In terms of sheer quantity, most software is written below the waterline, deep in the bowels of companies that don’t sell software, but need it anyway. That’s the world of internal software development. And internal software development, in-house software shops, have a problem. Well, they have lots of problems, but we’re going to focus on one today: Internal Billing and the Billable Hour.
To completely remove programmers from the equation would require essentially a human level artificial intelligence. And if I start seeing near sentient robots walking around, my first thought is certainly not going to be, “oh no, it’s going to take my job!”
The ng-repeat directive in Angular 1.x allows us to iterate over a collection of data and print out DOM nodes that respond to that data. If the data changes, the DOM changes as well. In this guide we'll be converting an Angular 1.x ng-repeat directive across to Angular 2's ngFor directive.
A few weeks ago, researchers announced SHAttered, the first collision of the SHA-1 hash function. Starting today, all SHA-1 computations on GitHub.com will detect and reject any Git content that shows evidence of being part of a collision attack. This ensures that GitHub cannot be used as a platform for performing collision attacks against our users.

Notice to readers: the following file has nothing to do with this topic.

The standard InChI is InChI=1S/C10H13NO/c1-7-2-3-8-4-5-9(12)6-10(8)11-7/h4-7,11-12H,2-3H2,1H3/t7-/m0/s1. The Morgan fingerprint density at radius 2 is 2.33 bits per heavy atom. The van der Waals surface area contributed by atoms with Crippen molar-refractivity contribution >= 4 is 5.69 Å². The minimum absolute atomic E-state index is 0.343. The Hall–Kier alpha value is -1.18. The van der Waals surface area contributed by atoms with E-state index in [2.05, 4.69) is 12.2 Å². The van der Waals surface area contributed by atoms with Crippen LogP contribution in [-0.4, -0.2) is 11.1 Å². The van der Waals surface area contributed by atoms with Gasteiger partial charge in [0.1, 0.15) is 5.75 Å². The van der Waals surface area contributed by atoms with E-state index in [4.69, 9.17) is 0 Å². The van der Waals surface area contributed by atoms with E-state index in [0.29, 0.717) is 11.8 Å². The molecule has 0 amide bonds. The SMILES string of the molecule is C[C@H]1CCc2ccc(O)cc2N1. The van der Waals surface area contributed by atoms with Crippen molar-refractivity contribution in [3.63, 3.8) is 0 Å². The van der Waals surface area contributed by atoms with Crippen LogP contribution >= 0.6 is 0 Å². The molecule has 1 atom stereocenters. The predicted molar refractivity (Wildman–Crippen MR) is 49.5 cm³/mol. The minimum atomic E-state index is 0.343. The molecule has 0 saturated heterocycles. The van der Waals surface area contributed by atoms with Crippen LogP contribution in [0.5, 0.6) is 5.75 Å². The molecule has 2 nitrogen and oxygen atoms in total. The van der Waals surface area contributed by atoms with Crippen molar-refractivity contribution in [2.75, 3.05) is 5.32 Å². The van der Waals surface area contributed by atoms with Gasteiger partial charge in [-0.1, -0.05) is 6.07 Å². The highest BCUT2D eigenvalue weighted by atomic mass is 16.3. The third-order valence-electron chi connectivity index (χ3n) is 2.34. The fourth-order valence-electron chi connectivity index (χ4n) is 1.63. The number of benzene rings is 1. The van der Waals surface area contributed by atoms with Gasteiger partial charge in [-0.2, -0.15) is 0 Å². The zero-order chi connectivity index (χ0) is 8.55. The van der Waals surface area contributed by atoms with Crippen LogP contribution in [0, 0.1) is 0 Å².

The Entity Framework DbEntityEntry object lets you do all sorts of things you probably didn't think were possible, including getting the latest data from the database (without losing your current data) and invoking the .NET Framework validation subsystem.
There's runtime bundling on ASP.NET 4.x but in recent years web developers have used tools like Grunt or Gulp to orchestrate a client-side build process to squish their assets. The key is to find a balance that gives you easy access to development versions of JS/CSS assets when at dev time, while making it "zero work" to put minified stuff into production. Additionally, some devs don't need the Grunt/Gulp/npm overhead while others absolutely do. So how do you find balance? Here's how it works.